the batterie
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the batterie

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Music

The best kept secret in music

Press


"Quote"

"Aubrey Smith has the true voice of heartache and pain. …. instrumental riffs weave together perfectly to create the melancholy backbone for each track …." - WQFS, Guilford College Radio, Greensboro, NC


"Review of Sorry You Missed It"

"Sorry You Missed It, this edgy rock band's debut, crashes into the music scene brimming with passion and power....." - Marie Claire


"Review of Sorry You Missed It"

The Batterie are a fusion of moody rock and roll, trip hop, electronica, lounge, and technical chops. Often the music is fueled with a kind of hinted malevolence in the form of growling guitars that play long sustains. This band is good. O.K., so a broken heart emitting radio waves from the top of a radio tower may not make for the best or most subtle cover art, but you could say the band wears their hearts on their sleeves (or on their radio towers?) Frontwoman Aubrey Smith’s sexy vocals certainly show no emotional restraint. The band’s other principal songwriter, Gabe Hays, gives the album a lounge meets rock feeling with the constant presence of his cool keyboard and laptop work.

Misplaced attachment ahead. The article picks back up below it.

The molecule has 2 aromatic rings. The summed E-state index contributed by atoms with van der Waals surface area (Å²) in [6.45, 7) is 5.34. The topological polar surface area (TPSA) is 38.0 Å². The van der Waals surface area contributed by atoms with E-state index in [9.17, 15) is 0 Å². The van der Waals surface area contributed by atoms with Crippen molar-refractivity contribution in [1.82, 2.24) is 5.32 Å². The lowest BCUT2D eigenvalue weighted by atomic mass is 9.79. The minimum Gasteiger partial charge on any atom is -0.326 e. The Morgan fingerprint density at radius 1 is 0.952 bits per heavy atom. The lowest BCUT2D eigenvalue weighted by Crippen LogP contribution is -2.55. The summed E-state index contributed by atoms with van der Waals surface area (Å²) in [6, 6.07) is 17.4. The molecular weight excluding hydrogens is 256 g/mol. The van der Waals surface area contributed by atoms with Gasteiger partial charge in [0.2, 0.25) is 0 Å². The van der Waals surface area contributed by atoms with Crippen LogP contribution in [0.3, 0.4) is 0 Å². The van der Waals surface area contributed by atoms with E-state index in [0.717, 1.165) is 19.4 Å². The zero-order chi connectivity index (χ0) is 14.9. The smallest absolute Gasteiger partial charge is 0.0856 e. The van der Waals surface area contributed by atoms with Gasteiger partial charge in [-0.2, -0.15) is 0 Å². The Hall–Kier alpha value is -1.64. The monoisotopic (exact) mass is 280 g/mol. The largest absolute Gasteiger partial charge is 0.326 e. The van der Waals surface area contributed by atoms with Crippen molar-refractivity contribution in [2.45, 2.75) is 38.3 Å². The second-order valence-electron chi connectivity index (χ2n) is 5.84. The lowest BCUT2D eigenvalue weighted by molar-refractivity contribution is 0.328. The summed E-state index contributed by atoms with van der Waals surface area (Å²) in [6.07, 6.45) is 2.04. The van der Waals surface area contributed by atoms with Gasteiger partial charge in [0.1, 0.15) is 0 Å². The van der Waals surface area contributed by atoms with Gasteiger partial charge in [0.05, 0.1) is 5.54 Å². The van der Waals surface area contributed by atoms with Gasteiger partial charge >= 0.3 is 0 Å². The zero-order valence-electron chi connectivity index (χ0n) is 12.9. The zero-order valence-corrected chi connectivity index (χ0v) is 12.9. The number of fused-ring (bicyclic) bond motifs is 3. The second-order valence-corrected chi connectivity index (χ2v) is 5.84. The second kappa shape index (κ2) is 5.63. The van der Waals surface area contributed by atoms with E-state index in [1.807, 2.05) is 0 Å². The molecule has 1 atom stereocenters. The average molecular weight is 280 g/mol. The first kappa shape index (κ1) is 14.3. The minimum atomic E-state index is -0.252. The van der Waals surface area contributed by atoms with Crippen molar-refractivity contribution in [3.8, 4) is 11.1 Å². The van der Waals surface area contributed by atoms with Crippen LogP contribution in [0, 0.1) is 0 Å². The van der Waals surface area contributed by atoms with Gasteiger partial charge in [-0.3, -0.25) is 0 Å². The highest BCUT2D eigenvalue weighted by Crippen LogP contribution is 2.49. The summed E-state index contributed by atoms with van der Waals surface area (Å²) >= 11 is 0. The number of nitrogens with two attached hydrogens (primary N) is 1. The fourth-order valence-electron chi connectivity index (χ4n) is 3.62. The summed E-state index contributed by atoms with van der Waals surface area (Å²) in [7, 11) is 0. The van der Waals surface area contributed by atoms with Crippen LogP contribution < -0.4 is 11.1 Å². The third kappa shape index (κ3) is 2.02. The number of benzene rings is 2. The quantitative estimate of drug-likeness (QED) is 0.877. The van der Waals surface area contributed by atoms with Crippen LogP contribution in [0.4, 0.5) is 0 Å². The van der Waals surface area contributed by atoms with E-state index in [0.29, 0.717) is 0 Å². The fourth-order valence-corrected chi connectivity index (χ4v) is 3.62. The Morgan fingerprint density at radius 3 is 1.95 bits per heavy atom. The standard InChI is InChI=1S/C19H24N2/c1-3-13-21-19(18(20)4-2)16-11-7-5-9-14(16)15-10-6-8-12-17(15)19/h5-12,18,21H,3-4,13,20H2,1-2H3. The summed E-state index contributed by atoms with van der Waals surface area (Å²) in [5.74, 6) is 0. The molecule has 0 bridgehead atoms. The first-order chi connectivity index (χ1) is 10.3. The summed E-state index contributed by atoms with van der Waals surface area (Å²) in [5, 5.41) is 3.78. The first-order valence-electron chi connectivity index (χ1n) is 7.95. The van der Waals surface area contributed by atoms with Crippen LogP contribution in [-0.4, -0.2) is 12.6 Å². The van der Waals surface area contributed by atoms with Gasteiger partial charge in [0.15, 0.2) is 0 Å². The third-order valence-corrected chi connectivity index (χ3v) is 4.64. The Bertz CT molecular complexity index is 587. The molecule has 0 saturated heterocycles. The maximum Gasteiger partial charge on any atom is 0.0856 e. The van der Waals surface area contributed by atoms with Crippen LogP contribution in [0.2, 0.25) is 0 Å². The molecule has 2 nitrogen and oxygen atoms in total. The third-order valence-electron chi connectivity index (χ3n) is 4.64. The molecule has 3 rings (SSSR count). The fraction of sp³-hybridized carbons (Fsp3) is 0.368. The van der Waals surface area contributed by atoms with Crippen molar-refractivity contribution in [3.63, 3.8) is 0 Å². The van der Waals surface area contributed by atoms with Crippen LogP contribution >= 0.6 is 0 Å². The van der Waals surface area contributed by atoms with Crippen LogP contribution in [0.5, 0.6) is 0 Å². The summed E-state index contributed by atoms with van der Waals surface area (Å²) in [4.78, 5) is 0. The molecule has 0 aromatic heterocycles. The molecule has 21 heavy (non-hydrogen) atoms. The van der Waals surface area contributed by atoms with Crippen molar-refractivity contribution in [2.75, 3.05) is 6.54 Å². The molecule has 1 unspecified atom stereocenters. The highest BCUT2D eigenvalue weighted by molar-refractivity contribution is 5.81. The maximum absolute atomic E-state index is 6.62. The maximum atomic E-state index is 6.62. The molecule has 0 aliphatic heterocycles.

Sorry You Missed It is the Batterie’s debut album, and judging from the late publishing of this review, if you haven’t heard of the release yet, the album’s title almost could have been speaking to you. Luckily for you, you’ll take my advice and give this album a listen after reading such a savvy review. Here’s 10 reasons why you’ll follow my advice:

-This album aches with desire.
-Lovelorn and tragic, you can groove to this album if you’re nursing some of your own heartache, or if you just want to hang loose.
-Women-fronted bands are sexy.
-Sorry You Missed It features moody slow-burns like “Wise” and “If and Only” that were written for world-weary souls like yourself who’ve seen too much and need to hear some commentary on the world that isn’t senselessly simplistic.
-The band can also rock out—listen to “Isn’t It In You” for proof.
-“Sorry You Missed It,” the opening track.
-This album is arguably embarking on a new genre whose nickname should include “New York” in it somewhere. I’m not clever enough to figure out what this nickname should be just yet.
-This album marks the beginning of what promises to be an interesting career for four talented people.
-You’ll have an excuse to wear sunglasses at night.
-Because you need to bolster your jazz holdings in your CD collection to gain some more credibility with the hipsters, but by buying this CD you can work towards your goal without actually buying any of that boring jazz music.
-The melodies and song structures are without reproach.

There, I hope that makes you happy. Now be a good junky and go feed your addiction to original music.

Written by Joel Dunham


- CDreviews.com


"Interview with Aubrey"